In today’s economy, it’s hard enough to land a job without companies secretly compiling inaccurate dossiers of information about you, then aggressively selling them to employers, who – based on the false or simply irrelevant data – decide not to hire you. Yet employment credit checks and other types of background checks can produce exactly this type of absurd barrier to employment. And things get worse when a rogue company violates what little protection the law offers.
Case in point: this week’s Federal Trade Commission (FTC) settlement with online data broker Spokeo.
Today, Spokeo describes itself as “a people search engine that organizes vast quantities of white-pages listings, social information, and other people-related data from a large variety of public sources.” But prior to 2010, the company had a very specific audience in mind for its mass of detailed data on individual Americans: employers. According to the FTC, Spokeo vigorously marketed its data profiles to human resources professionals and job recruiters as an employment screening tool. It lured recruiters through online advertising based on keywords like "employment background checks," "applicant screening," and "recruiting,” and goaded recruiters to use its products to “explore beyond the resume.” If you wanted “credit estimates” on job applicants, or information about the investments, personal hobbies, ethnicity, religion or age of the people you were considering for employment, Spokeo was the place to get them.
With all of the marketing come-ons and targeted appeals to recruiters, human resources professionals might have missed the little footnote stating that data from the site should not be used as a factor in determining an individual’s eligibility for employment, credit, or insurance. In other words, recruiters were meant to avoid using the information for exactly the purpose it had been sold for. And despite building a business based on assembling and selling consumer reports, Spokeo insisted that it was not, in fact, a consumer reporting agency, and so wasn’t covered by the Fair Credit Reporting Act (FCRA). The company also didn’t tell employers that they were obligated under the terms of the FCRA to notify any job applicant whose dossier they viewed, share the information with them, and give them an opportunity to correct any inaccuracies. Finally, according to the FTC, Spokeo failed to ensure the accuracy of its reports.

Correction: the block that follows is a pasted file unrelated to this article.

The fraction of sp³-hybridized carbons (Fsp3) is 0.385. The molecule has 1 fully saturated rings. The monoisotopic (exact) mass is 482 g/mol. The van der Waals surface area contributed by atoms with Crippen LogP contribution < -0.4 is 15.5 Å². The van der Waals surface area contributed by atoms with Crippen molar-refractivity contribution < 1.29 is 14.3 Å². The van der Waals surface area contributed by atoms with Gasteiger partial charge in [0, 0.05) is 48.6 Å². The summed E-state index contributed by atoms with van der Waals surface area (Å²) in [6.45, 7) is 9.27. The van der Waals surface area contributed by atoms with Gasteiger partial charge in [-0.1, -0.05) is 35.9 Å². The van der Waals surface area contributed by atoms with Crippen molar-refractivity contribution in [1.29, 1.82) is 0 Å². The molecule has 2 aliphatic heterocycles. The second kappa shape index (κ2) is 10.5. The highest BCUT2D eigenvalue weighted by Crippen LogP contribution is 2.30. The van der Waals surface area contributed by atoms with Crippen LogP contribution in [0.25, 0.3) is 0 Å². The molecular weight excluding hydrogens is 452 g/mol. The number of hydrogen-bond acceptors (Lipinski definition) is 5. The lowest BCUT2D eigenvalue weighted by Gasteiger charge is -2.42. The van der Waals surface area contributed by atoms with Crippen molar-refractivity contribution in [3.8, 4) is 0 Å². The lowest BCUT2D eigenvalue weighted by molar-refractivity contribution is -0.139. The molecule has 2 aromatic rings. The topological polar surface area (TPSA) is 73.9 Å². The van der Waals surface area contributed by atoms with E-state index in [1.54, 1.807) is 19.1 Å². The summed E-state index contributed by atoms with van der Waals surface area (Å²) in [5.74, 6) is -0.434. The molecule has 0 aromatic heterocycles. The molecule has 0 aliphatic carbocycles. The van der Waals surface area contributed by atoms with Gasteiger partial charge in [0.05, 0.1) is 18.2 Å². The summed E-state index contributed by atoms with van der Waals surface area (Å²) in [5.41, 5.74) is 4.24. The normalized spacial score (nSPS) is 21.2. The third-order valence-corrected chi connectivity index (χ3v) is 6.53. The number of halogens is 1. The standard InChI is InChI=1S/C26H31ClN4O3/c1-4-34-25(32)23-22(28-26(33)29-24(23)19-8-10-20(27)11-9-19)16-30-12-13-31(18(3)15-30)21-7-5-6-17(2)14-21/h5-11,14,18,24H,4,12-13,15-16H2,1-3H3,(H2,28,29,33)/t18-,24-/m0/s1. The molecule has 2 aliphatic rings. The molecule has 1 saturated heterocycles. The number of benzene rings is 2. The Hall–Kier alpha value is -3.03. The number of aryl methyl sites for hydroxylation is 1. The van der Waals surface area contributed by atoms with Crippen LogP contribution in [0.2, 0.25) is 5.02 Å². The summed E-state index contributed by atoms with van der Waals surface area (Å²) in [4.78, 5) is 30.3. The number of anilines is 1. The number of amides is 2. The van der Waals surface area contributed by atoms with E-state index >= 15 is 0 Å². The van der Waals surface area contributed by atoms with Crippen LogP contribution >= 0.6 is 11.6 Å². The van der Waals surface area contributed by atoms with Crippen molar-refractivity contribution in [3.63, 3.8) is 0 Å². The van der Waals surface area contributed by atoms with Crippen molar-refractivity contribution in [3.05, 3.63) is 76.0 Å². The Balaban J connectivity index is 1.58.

Spokeo agreed to pay $800,000 to settle the complaint and was ordered to stop violating the law. With luck, the FTC’s action, its first case that deals with the sale of social media and other online data used for employment screening, will make other consumer reporting agencies think twice about violating the FCRA. And the real hero is the non-profit Center for Democracy and Technology, which in 2010 submitted the complaint against Spokeo that launched the FTC investigation.
But the settlement fails to settle some troubling issues. Why should recruiters and human resources personnel be presented with information about a job applicant’s ethnicity, age, or religion when it is illegal under civil rights laws to make employment decisions based on this information? For that matter, why should employers seek information on personal credit history? As I’ve argued before, although using personal credit history to make employment decisions is currently legal under the FCRA, this information can also have a disproportionate impact on groups protected under civil rights law and has not been proven relevant to employment. It’s not clear that Spokeo was providing any value to employers.
Finally, what about the job applicants who might have missed out on job opportunities because of irrelevant or inaccurate information in a Spokeo report? While the decision may prevent future violations of the law, it does nothing to make those who were impacted whole. In fact, the injured parties will never know they were harmed.